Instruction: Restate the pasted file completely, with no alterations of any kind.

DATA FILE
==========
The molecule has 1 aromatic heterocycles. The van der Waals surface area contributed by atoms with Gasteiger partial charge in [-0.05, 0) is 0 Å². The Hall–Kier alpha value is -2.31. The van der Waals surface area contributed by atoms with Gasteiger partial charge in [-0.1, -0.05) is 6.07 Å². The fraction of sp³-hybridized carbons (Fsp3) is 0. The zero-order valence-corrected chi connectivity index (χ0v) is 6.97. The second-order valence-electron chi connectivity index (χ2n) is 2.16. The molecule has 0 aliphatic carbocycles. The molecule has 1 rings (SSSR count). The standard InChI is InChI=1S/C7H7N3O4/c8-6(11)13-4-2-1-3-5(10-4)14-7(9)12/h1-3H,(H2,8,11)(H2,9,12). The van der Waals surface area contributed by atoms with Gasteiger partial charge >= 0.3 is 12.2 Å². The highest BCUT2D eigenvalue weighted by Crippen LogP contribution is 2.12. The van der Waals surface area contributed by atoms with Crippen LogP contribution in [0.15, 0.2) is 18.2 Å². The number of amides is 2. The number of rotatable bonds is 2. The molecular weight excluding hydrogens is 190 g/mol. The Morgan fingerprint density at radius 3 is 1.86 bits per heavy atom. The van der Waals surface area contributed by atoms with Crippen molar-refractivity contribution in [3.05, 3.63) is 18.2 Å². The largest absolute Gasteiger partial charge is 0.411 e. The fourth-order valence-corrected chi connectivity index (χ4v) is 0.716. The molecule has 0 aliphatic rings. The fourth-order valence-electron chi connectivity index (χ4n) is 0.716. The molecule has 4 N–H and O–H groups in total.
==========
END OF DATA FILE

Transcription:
The molecule has 1 aromatic heterocycles. The van der Waals surface area contributed by atoms with Gasteiger partial charge in [-0.05, 0) is 0 Å². The Hall–Kier alpha value is -2.31. The van der Waals surface area contributed by atoms with Gasteiger partial charge in [-0.1, -0.05) is 6.07 Å². The fraction of sp³-hybridized carbons (Fsp3) is 0. The zero-order valence-corrected chi connectivity index (χ0v) is 6.97. The second-order valence-electron chi connectivity index (χ2n) is 2.16. The molecule has 0 aliphatic carbocycles. The molecule has 1 rings (SSSR count). The standard InChI is InChI=1S/C7H7N3O4/c8-6(11)13-4-2-1-3-5(10-4)14-7(9)12/h1-3H,(H2,8,11)(H2,9,12). The van der Waals surface area contributed by atoms with Gasteiger partial charge >= 0.3 is 12.2 Å². The highest BCUT2D eigenvalue weighted by Crippen LogP contribution is 2.12. The van der Waals surface area contributed by atoms with Crippen LogP contribution in [0.15, 0.2) is 18.2 Å². The number of amides is 2. The number of rotatable bonds is 2. The molecular weight excluding hydrogens is 190 g/mol. The Morgan fingerprint density at radius 3 is 1.86 bits per heavy atom. The van der Waals surface area contributed by atoms with Crippen molar-refractivity contribution in [3.05, 3.63) is 18.2 Å². The largest absolute Gasteiger partial charge is 0.411 e. The fourth-order valence-corrected chi connectivity index (χ4v) is 0.716. The molecule has 0 aliphatic rings. The fourth-order valence-electron chi connectivity index (χ4n) is 0.716. The molecule has 4 N–H and O–H groups in total.